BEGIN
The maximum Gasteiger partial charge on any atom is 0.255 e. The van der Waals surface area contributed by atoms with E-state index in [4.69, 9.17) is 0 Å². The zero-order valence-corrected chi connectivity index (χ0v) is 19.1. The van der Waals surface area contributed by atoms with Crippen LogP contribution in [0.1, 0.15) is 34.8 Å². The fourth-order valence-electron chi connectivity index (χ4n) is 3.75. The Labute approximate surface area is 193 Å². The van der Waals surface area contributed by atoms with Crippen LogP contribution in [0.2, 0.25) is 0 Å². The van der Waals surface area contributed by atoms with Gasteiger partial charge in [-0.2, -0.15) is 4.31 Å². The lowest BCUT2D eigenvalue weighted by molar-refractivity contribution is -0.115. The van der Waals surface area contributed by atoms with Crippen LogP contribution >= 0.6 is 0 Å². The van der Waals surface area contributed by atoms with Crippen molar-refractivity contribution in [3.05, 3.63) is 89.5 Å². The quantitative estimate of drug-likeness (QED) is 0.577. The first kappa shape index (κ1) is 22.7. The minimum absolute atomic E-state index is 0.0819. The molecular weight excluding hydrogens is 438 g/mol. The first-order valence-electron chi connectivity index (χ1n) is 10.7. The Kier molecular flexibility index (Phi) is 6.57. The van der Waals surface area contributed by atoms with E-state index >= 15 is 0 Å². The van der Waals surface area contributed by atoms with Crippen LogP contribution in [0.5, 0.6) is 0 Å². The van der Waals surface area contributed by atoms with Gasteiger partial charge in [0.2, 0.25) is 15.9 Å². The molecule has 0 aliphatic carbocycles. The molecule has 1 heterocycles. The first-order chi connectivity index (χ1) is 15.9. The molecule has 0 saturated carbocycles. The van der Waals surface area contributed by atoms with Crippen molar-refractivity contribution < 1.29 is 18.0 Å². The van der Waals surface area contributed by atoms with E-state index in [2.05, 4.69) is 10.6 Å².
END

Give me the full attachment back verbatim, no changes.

The maximum Gasteiger partial charge on any atom is 0.255 e. The van der Waals surface area contributed by atoms with E-state index in [4.69, 9.17) is 0 Å². The zero-order valence-corrected chi connectivity index (χ0v) is 19.1. The van der Waals surface area contributed by atoms with Crippen LogP contribution in [0.1, 0.15) is 34.8 Å². The fourth-order valence-electron chi connectivity index (χ4n) is 3.75. The Labute approximate surface area is 193 Å². The van der Waals surface area contributed by atoms with Crippen LogP contribution in [0.2, 0.25) is 0 Å². The van der Waals surface area contributed by atoms with Gasteiger partial charge in [-0.2, -0.15) is 4.31 Å². The lowest BCUT2D eigenvalue weighted by molar-refractivity contribution is -0.115. The van der Waals surface area contributed by atoms with Crippen LogP contribution >= 0.6 is 0 Å². The van der Waals surface area contributed by atoms with Crippen molar-refractivity contribution in [3.05, 3.63) is 89.5 Å². The quantitative estimate of drug-likeness (QED) is 0.577. The first kappa shape index (κ1) is 22.7. The minimum absolute atomic E-state index is 0.0819. The molecular weight excluding hydrogens is 438 g/mol. The first-order valence-electron chi connectivity index (χ1n) is 10.7. The Kier molecular flexibility index (Phi) is 6.57. The van der Waals surface area contributed by atoms with E-state index >= 15 is 0 Å². The van der Waals surface area contributed by atoms with Crippen LogP contribution in [0.5, 0.6) is 0 Å². The van der Waals surface area contributed by atoms with Gasteiger partial charge in [0.2, 0.25) is 15.9 Å². The molecule has 0 aliphatic carbocycles. The molecule has 1 heterocycles. The first-order chi connectivity index (χ1) is 15.9. The molecule has 0 saturated carbocycles. The van der Waals surface area contributed by atoms with Crippen molar-refractivity contribution < 1.29 is 18.0 Å². The van der Waals surface area contributed by atoms with E-state index in [2.05, 4.69) is 10.6 Å².